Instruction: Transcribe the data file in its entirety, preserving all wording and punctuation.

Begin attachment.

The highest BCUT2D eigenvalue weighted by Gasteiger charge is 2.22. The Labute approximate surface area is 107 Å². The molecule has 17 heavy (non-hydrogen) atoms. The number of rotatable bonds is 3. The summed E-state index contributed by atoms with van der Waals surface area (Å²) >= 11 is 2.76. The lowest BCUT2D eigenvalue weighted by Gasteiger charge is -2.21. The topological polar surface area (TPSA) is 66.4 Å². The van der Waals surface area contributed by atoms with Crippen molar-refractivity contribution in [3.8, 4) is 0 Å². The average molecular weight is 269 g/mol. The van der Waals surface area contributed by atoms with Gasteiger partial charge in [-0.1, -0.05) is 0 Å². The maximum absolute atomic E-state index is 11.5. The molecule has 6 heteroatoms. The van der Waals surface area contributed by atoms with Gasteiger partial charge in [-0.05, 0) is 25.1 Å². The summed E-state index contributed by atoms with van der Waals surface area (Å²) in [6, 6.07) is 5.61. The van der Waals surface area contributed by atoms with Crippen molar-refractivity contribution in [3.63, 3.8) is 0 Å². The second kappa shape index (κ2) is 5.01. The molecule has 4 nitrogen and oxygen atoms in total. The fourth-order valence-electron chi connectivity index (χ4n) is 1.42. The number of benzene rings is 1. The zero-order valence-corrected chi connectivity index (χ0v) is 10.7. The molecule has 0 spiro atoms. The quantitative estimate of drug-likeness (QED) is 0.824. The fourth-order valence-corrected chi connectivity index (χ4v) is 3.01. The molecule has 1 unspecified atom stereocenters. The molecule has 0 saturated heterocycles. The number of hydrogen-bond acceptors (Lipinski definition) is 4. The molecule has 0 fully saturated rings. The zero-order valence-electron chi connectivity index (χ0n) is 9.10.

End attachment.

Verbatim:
The highest BCUT2D eigenvalue weighted by Gasteiger charge is 2.22. The Labute approximate surface area is 107 Å². The molecule has 17 heavy (non-hydrogen) atoms. The number of rotatable bonds is 3. The summed E-state index contributed by atoms with van der Waals surface area (Å²) >= 11 is 2.76. The lowest BCUT2D eigenvalue weighted by Gasteiger charge is -2.21. The topological polar surface area (TPSA) is 66.4 Å². The van der Waals surface area contributed by atoms with Crippen molar-refractivity contribution in [3.8, 4) is 0 Å². The average molecular weight is 269 g/mol. The van der Waals surface area contributed by atoms with Gasteiger partial charge in [-0.1, -0.05) is 0 Å². The maximum absolute atomic E-state index is 11.5. The molecule has 6 heteroatoms. The van der Waals surface area contributed by atoms with Gasteiger partial charge in [-0.05, 0) is 25.1 Å². The summed E-state index contributed by atoms with van der Waals surface area (Å²) in [6, 6.07) is 5.61. The van der Waals surface area contributed by atoms with Crippen molar-refractivity contribution in [3.63, 3.8) is 0 Å². The second kappa shape index (κ2) is 5.01. The molecule has 4 nitrogen and oxygen atoms in total. The fourth-order valence-electron chi connectivity index (χ4n) is 1.42. The number of benzene rings is 1. The zero-order valence-corrected chi connectivity index (χ0v) is 10.7. The molecule has 0 spiro atoms. The quantitative estimate of drug-likeness (QED) is 0.824. The fourth-order valence-corrected chi connectivity index (χ4v) is 3.01. The molecule has 1 unspecified atom stereocenters. The molecule has 0 saturated heterocycles. The number of hydrogen-bond acceptors (Lipinski definition) is 4. The molecule has 0 fully saturated rings. The zero-order valence-electron chi connectivity index (χ0n) is 9.10.